Application Deadline: Monday, April 24, 2017


Lost & Found is a publishing project centered on student archival research in 20th century cultural materials, with a focus on poetry and poetics. Poised at the intersection of scholarly investigation, innovative publishing, and cultural preservation, each Lost & Found chapbook emphasizes the importance of collaborative and archival research. The work of Lost & Found is multi-valent and involves: archival research at all stages of its development, digital practices, public events, oral history, mentorship, transcription, and editorial support. The Center for the Humanities is delighted to announce 2017 Lost & Found Research Stipends available for doctoral students from all disciplines at the Graduate Center, CUNY, with experience and / or an interest in archival research.

The Lost & Found Research Stipend is for students in all disciplines who are currently developing archival research and will range from $1,000 to $3,000. It is important to note that Lost & Found is about process as much as product, and only some projects will ultimately be published, though all projects will be stewarded toward completion. Recipients should expect to complete a survey of their progress in September 2017.

We will entertain proposals for projects at all stages of development, from exploratory to advanced, but we strongly suggest that applicants familiarize themselves with Lost & Found publications to determine if their project makes sense within the context of our work. Please reach out to [email protected] should any further questions or concerns arise.


Lost & Found will be granting one Diane di Prima Fellowship. Diane di Prima’s archive is spread far and wide: her own home in San Francisco (a primary research site), as well as archives at UNC Chapel Hill, UConn Storrs, University of Delaware, and Syracuse, not to mention all the correspondence and other materials found in the archives of other contemporaries and colleagues. Having already published several di Prima projects with others in process at Lost & Found, these fellowships are for direct work on and with di Prima, with a particular emphasis on working with archivists and institutions to envision new channels of access across various holdings and modes of her oeuvre.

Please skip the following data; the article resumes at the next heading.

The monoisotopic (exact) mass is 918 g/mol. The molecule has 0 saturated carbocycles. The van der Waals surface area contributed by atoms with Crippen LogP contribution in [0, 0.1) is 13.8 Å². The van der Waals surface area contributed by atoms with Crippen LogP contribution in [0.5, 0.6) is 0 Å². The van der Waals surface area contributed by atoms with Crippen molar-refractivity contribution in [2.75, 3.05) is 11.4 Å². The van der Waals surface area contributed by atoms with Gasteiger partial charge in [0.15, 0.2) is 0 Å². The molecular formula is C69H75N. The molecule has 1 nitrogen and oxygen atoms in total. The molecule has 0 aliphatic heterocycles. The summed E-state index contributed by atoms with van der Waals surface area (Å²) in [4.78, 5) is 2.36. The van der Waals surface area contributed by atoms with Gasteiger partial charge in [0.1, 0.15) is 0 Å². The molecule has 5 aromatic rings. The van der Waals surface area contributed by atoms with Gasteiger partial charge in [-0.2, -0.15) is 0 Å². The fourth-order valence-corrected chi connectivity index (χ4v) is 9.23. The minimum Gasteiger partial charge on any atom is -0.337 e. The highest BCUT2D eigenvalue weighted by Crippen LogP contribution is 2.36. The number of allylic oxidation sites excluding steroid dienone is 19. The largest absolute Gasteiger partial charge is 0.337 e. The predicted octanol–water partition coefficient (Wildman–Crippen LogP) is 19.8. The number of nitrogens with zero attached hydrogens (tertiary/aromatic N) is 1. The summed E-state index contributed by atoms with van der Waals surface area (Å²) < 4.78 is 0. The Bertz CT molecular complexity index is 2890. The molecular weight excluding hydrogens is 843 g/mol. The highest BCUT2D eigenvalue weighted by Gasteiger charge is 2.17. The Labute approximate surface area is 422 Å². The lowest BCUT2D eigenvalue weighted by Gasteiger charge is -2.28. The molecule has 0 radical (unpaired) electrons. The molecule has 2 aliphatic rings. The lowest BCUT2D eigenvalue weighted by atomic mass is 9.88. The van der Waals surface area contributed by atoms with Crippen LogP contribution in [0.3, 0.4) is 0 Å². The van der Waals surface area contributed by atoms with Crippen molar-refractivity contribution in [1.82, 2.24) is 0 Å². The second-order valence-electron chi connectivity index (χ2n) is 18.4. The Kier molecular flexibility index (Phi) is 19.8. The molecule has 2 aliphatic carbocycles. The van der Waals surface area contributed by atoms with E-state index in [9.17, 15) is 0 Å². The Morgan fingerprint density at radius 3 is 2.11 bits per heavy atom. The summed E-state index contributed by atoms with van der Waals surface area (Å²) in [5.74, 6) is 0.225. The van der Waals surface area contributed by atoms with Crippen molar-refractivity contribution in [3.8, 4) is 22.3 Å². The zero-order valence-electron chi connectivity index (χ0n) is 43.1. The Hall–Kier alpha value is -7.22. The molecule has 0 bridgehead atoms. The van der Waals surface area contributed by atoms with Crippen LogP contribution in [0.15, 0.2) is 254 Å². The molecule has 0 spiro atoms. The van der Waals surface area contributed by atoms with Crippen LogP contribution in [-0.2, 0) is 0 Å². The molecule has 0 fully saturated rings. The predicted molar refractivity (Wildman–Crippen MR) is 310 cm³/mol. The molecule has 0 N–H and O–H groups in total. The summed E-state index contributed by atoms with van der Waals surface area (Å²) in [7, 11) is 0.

As Lost & Found has evolved, editors have gained various levels of expertise. Former editors have become literary executors and archivists, others have worked on documentary projects as researchers or closely with estates and authors to investigate, curate, prepare and generally be of service in a variety of circumstances. Sometimes this has meant moving and or cataloging books, shipping things, organizing papers, serving as liaison between filmmakers, publishers, estates, estate brokers, library or special collections representatives and academic administrations. To this end, we have created the “Legacy Fieldwork” stipend for projects with unusual circumstances that might not be tied to an immediate research or archival project. Legacy Fieldwork is conceived of as the application of skills acquired through the archival research and publication process of Lost & Found to serve and educate the literary community writ large.

When applying for this, applicants should describe the situation at hand (being as specific as possible), what kind of skills are required to handle it, as well as the time frame, travel involved, and any other details necessary to understand how a stipend will bring Lost & Found’s practices to bear on the circumstances described.


Poets House and Lost & Found seek two doctoral student fellows from the CUNY Graduate Center for a Special Collections Research and Writing Fellowship as part of Poets House’s ongoing digitization process. The fellowship is ideal for students working at the intersection of mid-century poetics, small press publishing, the digital humanities, and archival scholarship; and provides a unique opportunity to work closely with Lost & Found and Poets House to help contextualize and circulate Poets House’s vast collection of rare chapbooks online.

The collection features an impressive array of writers working from the 1960s and 70s, including poets associated with the Beats, the Black Arts Movement, Black Mountain, the New York School, Umbra, and other groupings. Many of the chapbooks were presented in Mimeo Revolution, an exhibition curated by previous Lost & Found fellows Meira Levinson and Kyle Waugh, and cover a range of important small presses including Black Sparrow, Toothpaste, Totem, and many others.

Fellows will research 5 chapbooks, writing three short essays (500-700 words) for each, covering 1) the author, 2) the publisher, and 3) the chapbook itself. The fellowship will take place between June 5 and August 11, and fellows will receive a $3,000 stipend. These texts (15 total) will be published on Poets House's website to contextualize their collection.


To apply for the Archival Research Grant, the Diane di Prima Fellowship, the Legacy Fieldwork Grant, or the Poets House Special Collections Research and Writing Fellowship please send the following to [email protected] no later than Monday, April 24, 2017:

1.) Curriculum Vitae

2.) A one-page letter of interest

3.) The linked application form

For more information about how to apply to these grants, please visit: lostandfoundbooks.org or email [email protected]

Cosponsored by the Early Research Initiative and The Office of the Provost at the Graduate Center, CUNY, and Poets House.